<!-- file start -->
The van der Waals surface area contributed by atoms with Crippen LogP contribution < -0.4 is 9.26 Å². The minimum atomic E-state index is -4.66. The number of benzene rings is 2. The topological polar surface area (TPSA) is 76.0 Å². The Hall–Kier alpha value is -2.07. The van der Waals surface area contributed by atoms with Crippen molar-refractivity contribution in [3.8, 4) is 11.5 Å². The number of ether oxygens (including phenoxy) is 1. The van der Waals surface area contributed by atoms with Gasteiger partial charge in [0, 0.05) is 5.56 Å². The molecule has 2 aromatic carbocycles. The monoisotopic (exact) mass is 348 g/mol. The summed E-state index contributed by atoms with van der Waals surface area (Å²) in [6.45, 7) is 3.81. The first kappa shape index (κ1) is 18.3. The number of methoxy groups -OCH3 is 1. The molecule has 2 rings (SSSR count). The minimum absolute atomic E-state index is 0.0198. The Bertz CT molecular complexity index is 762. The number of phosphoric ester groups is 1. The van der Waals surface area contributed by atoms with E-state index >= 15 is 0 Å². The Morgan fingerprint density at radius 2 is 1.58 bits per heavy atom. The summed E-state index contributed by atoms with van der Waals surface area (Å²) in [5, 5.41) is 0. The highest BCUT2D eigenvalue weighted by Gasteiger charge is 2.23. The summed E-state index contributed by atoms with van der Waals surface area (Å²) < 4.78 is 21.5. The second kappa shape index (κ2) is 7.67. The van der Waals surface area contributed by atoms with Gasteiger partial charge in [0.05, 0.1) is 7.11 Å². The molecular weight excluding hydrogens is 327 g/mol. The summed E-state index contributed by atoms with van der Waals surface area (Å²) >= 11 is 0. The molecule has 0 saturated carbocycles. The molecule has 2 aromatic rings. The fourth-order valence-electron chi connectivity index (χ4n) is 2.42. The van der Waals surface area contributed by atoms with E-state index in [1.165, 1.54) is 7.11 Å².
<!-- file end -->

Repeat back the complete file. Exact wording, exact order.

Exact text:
The van der Waals surface area contributed by atoms with Crippen LogP contribution < -0.4 is 9.26 Å². The minimum atomic E-state index is -4.66. The number of benzene rings is 2. The topological polar surface area (TPSA) is 76.0 Å². The Hall–Kier alpha value is -2.07. The van der Waals surface area contributed by atoms with Crippen molar-refractivity contribution in [3.8, 4) is 11.5 Å². The number of ether oxygens (including phenoxy) is 1. The van der Waals surface area contributed by atoms with Gasteiger partial charge in [0, 0.05) is 5.56 Å². The molecule has 2 aromatic carbocycles. The monoisotopic (exact) mass is 348 g/mol. The summed E-state index contributed by atoms with van der Waals surface area (Å²) in [6.45, 7) is 3.81. The first kappa shape index (κ1) is 18.3. The number of methoxy groups -OCH3 is 1. The molecule has 2 rings (SSSR count). The minimum absolute atomic E-state index is 0.0198. The Bertz CT molecular complexity index is 762. The number of phosphoric ester groups is 1. The van der Waals surface area contributed by atoms with E-state index >= 15 is 0 Å². The Morgan fingerprint density at radius 2 is 1.58 bits per heavy atom. The summed E-state index contributed by atoms with van der Waals surface area (Å²) in [5, 5.41) is 0. The highest BCUT2D eigenvalue weighted by Gasteiger charge is 2.23. The summed E-state index contributed by atoms with van der Waals surface area (Å²) < 4.78 is 21.5. The second kappa shape index (κ2) is 7.67. The van der Waals surface area contributed by atoms with Gasteiger partial charge in [0.05, 0.1) is 7.11 Å². The molecular weight excluding hydrogens is 327 g/mol. The summed E-state index contributed by atoms with van der Waals surface area (Å²) >= 11 is 0. The molecule has 0 saturated carbocycles. The molecule has 2 aromatic rings. The fourth-order valence-electron chi connectivity index (χ4n) is 2.42. The van der Waals surface area contributed by atoms with E-state index in [1.165, 1.54) is 7.11 Å².